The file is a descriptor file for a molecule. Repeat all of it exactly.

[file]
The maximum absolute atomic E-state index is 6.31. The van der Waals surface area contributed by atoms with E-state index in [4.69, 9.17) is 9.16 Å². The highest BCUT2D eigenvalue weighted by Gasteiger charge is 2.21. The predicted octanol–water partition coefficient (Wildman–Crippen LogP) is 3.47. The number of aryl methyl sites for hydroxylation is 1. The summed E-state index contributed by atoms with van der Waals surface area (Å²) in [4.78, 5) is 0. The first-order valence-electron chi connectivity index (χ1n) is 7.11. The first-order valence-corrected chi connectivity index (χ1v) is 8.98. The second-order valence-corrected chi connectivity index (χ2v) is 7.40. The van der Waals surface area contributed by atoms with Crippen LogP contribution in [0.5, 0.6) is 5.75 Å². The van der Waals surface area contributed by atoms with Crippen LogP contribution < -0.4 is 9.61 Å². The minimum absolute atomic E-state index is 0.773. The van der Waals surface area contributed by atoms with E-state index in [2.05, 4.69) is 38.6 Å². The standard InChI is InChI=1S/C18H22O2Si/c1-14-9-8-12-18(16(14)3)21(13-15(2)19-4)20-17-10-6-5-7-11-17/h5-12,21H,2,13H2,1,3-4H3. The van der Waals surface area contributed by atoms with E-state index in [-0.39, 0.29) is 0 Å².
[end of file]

The maximum absolute atomic E-state index is 6.31. The van der Waals surface area contributed by atoms with E-state index in [4.69, 9.17) is 9.16 Å². The highest BCUT2D eigenvalue weighted by Gasteiger charge is 2.21. The predicted octanol–water partition coefficient (Wildman–Crippen LogP) is 3.47. The number of aryl methyl sites for hydroxylation is 1. The summed E-state index contributed by atoms with van der Waals surface area (Å²) in [4.78, 5) is 0. The first-order valence-electron chi connectivity index (χ1n) is 7.11. The first-order valence-corrected chi connectivity index (χ1v) is 8.98. The second-order valence-corrected chi connectivity index (χ2v) is 7.40. The van der Waals surface area contributed by atoms with Crippen LogP contribution in [0.5, 0.6) is 5.75 Å². The van der Waals surface area contributed by atoms with Crippen LogP contribution < -0.4 is 9.61 Å². The minimum absolute atomic E-state index is 0.773. The van der Waals surface area contributed by atoms with E-state index in [2.05, 4.69) is 38.6 Å². The standard InChI is InChI=1S/C18H22O2Si/c1-14-9-8-12-18(16(14)3)21(13-15(2)19-4)20-17-10-6-5-7-11-17/h5-12,21H,2,13H2,1,3-4H3. The van der Waals surface area contributed by atoms with E-state index in [-0.39, 0.29) is 0 Å².